This 3CD set is a must for all fans of rock steady, dub and dancehall, as well as admirers of Duke Reid’s inimitable Treasure Isle sound.
Out of My Province is Nadia Reids third album, following 2017s critically acclaimed Preservation. This album is Reids first with Spacebomb Records, produced by Matthew E. White and the Spacebomb House Band. Out of My Province is the sound of a young artist growing in profile and dexterity before international audiences and whose world has changed before her eyes.
A drummer from the Bronx in Senegal should feel right at home, and Steve Reid apparently does on this collaboration, although he seems quite content to take a back seat, working with percussion and bass to build a platform for other instruments. There's no attempt to make the disc sound specifically African – what comes out is a natural mix of the jamming between the musicians (except for "Welcome," which features Isa Koyate, vocals, and very distinctive kora). There are touches of funk, Afro-beat, jazz ("Jiggy Jiggy") – just something amorphous, whose roots are definitely on one side of the Atlantic, but which have grown and developed elsewhere.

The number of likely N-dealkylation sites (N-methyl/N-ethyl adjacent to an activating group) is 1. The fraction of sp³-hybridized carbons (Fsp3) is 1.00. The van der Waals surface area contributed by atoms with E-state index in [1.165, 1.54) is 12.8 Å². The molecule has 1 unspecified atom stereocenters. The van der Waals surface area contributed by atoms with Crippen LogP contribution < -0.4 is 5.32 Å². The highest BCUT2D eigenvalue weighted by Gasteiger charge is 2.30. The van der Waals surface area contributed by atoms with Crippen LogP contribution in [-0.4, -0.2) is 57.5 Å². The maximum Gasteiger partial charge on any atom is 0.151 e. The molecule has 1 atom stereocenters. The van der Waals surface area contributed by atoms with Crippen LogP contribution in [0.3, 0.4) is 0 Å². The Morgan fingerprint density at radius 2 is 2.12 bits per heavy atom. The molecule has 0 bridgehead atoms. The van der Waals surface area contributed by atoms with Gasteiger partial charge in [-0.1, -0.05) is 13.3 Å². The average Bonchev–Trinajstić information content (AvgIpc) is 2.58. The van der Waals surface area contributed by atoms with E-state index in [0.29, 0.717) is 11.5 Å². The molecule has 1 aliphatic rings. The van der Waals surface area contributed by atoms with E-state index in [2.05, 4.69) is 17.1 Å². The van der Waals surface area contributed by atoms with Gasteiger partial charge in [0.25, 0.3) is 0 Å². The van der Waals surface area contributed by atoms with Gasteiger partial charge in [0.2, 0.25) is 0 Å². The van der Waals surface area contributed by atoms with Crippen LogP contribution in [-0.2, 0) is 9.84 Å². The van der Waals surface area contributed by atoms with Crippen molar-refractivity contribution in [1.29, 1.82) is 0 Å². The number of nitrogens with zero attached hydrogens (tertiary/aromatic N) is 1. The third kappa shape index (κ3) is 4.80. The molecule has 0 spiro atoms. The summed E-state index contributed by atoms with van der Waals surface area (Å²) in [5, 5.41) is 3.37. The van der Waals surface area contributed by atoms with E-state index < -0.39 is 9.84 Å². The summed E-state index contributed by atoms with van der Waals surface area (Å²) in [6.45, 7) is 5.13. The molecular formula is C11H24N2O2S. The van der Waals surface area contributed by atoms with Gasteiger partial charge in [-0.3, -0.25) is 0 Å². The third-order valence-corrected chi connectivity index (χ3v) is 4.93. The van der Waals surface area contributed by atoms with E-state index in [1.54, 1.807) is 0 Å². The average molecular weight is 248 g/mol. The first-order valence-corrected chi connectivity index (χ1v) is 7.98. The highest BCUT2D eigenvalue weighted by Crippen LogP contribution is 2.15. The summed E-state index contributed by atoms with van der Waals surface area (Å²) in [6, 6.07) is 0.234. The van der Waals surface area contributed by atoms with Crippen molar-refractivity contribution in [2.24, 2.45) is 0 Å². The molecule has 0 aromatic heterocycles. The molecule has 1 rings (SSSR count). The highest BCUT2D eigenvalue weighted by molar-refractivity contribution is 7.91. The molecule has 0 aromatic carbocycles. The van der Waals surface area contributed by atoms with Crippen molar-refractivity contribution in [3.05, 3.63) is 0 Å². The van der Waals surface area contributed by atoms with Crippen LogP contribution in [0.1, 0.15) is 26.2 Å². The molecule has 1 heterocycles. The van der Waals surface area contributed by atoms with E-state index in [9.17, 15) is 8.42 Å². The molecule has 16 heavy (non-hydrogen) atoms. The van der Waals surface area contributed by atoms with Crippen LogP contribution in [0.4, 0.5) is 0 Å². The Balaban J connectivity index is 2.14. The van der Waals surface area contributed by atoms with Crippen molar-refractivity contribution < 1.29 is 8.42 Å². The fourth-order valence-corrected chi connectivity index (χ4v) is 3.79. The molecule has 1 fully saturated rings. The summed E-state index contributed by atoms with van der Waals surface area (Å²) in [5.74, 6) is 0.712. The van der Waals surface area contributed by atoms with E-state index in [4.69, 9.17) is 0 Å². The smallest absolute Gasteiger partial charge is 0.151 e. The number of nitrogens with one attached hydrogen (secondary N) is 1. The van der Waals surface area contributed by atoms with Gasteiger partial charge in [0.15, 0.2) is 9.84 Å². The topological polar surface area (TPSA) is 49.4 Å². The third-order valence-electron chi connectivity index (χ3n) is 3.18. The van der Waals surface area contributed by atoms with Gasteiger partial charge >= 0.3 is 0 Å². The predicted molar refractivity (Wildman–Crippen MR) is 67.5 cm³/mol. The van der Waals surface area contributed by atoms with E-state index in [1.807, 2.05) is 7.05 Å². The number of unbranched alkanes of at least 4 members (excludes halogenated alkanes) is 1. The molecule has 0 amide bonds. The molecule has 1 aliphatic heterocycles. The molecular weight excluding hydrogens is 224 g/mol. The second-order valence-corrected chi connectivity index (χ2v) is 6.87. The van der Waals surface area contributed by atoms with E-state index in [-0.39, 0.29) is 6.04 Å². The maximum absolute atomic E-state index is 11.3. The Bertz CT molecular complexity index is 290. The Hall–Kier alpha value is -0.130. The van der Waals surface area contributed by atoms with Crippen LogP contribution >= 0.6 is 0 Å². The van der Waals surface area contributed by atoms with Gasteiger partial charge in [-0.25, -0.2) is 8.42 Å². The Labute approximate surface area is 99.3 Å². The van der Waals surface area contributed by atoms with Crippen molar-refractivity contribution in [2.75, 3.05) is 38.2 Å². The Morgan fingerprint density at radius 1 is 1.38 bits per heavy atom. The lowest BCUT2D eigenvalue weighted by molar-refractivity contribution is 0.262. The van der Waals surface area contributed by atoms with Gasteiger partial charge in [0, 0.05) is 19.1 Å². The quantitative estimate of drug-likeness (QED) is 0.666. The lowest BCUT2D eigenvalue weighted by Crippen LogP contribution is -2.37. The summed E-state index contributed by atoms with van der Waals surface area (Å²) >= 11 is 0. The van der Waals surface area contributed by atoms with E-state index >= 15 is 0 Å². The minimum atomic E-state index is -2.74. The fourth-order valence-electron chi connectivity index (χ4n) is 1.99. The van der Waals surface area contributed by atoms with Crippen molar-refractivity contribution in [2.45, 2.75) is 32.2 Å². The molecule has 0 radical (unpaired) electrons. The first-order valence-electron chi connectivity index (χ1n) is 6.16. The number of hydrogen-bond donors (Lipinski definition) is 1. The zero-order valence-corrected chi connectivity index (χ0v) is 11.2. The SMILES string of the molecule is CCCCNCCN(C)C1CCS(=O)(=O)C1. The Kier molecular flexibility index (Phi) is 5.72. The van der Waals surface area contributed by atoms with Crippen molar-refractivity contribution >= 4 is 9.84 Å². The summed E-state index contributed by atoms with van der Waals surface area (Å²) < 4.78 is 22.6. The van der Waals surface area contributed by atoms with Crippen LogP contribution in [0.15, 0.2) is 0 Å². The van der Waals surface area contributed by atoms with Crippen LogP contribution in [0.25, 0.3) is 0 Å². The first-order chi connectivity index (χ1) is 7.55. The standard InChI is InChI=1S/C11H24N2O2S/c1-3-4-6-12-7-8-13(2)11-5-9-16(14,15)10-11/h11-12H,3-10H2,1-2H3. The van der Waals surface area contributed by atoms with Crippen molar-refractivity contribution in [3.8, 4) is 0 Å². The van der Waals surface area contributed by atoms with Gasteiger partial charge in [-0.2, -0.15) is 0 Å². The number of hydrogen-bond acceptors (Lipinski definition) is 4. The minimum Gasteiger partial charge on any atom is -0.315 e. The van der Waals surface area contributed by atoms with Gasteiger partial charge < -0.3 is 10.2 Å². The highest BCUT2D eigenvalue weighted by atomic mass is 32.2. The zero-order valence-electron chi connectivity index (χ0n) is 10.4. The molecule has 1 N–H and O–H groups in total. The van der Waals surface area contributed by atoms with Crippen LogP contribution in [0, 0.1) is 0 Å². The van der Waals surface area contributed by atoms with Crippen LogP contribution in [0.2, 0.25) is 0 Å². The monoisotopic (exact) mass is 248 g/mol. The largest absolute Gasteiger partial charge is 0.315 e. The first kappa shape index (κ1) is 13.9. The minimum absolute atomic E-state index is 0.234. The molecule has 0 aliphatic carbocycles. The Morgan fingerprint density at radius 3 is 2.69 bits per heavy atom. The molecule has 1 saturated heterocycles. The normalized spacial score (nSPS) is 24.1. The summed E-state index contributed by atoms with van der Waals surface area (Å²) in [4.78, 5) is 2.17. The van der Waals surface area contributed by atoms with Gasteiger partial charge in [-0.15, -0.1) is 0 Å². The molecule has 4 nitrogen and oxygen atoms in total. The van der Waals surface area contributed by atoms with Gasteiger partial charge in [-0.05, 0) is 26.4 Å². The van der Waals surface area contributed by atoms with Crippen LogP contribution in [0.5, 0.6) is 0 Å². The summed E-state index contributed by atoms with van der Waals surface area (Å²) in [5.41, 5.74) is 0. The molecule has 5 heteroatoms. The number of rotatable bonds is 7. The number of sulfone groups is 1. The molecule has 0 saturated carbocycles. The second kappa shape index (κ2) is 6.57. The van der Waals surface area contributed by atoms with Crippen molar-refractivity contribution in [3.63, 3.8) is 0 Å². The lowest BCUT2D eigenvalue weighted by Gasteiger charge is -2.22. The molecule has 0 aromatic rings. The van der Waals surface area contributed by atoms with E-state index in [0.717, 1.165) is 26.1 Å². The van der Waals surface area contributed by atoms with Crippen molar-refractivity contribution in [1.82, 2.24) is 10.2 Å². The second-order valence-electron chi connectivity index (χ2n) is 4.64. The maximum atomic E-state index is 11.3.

The title track of Old New kicks off the album with an aggressive rhythm from bassist Jason Roebke and drummer Tomas Fujiwara – aggressive both in its driving, rock-oriented approach as well as how it evolves to fit into a recording of modern, creative jazz. Group leader and cellist Tomeka Reid joins in with electric guitarist Mary Halvorson to share a theme that alternates between a jagged staccato motif, a short catchy tune, and loosely-structured improvisation. The pair trades off lead duties and soloing in a collaborative and ego-less fashion that sets the tone for the recording as a whole.
British rock singer Terry Reid could have been a lot more famous if he had been able to accept the slot of lead singer for the New Yardbirds in 1968. That slot, of course, went to Robert Plant, and the New Yardbirds became Led Zeppelin. Unlike Plant, Reid was also a guitarist, and the opportunity to head his own group no doubt played a part in his decision to gun for a solo career. Leading a guitar-organ-drums power trio, he recorded a couple of respectable, though erratic, hard rock albums while still a teenager in the late '60s. Some bad breaks and creative stagnation combined to virtually bring his career to a halt, and he never cashed in on the momentum of his promising start.